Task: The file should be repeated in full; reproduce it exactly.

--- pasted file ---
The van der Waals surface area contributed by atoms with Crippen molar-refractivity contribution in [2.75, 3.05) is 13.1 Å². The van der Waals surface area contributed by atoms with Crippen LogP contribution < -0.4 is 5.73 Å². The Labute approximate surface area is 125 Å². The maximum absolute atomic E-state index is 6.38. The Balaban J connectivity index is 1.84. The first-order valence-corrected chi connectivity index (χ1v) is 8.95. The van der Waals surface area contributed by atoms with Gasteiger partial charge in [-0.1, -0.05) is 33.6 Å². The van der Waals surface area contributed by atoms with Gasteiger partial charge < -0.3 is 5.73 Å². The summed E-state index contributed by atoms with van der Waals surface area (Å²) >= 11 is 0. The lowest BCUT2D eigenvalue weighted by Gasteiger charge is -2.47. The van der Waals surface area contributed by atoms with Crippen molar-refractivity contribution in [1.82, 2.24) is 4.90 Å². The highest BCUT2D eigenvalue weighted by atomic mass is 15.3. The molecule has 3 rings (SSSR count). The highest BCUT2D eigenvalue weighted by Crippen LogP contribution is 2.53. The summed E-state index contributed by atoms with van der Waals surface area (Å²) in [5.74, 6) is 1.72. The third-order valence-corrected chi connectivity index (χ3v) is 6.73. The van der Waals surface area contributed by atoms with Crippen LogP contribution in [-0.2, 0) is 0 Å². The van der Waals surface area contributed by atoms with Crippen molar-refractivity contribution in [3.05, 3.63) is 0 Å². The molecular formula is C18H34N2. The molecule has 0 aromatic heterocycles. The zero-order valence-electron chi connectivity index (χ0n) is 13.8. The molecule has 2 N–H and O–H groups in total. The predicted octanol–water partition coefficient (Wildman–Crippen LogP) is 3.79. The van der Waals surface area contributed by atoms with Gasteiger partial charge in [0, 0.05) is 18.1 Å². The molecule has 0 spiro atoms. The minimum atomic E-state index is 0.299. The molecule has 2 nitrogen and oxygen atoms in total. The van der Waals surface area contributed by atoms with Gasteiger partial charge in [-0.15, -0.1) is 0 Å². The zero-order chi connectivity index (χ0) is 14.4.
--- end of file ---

The van der Waals surface area contributed by atoms with Crippen molar-refractivity contribution in [2.75, 3.05) is 13.1 Å². The van der Waals surface area contributed by atoms with Crippen LogP contribution < -0.4 is 5.73 Å². The Labute approximate surface area is 125 Å². The maximum absolute atomic E-state index is 6.38. The Balaban J connectivity index is 1.84. The first-order valence-corrected chi connectivity index (χ1v) is 8.95. The van der Waals surface area contributed by atoms with Gasteiger partial charge in [-0.1, -0.05) is 33.6 Å². The van der Waals surface area contributed by atoms with Gasteiger partial charge < -0.3 is 5.73 Å². The summed E-state index contributed by atoms with van der Waals surface area (Å²) >= 11 is 0. The lowest BCUT2D eigenvalue weighted by Gasteiger charge is -2.47. The van der Waals surface area contributed by atoms with Crippen molar-refractivity contribution in [1.82, 2.24) is 4.90 Å². The highest BCUT2D eigenvalue weighted by atomic mass is 15.3. The molecule has 3 rings (SSSR count). The highest BCUT2D eigenvalue weighted by Crippen LogP contribution is 2.53. The summed E-state index contributed by atoms with van der Waals surface area (Å²) in [5.74, 6) is 1.72. The third-order valence-corrected chi connectivity index (χ3v) is 6.73. The van der Waals surface area contributed by atoms with Crippen LogP contribution in [-0.2, 0) is 0 Å². The van der Waals surface area contributed by atoms with Crippen molar-refractivity contribution in [3.05, 3.63) is 0 Å². The molecular formula is C18H34N2. The molecule has 0 aromatic heterocycles. The zero-order valence-electron chi connectivity index (χ0n) is 13.8. The molecule has 2 N–H and O–H groups in total. The predicted octanol–water partition coefficient (Wildman–Crippen LogP) is 3.79. The van der Waals surface area contributed by atoms with Gasteiger partial charge in [0, 0.05) is 18.1 Å². The molecule has 0 spiro atoms. The minimum atomic E-state index is 0.299. The molecule has 2 nitrogen and oxygen atoms in total. The van der Waals surface area contributed by atoms with Gasteiger partial charge in [-0.15, -0.1) is 0 Å². The zero-order chi connectivity index (χ0) is 14.4.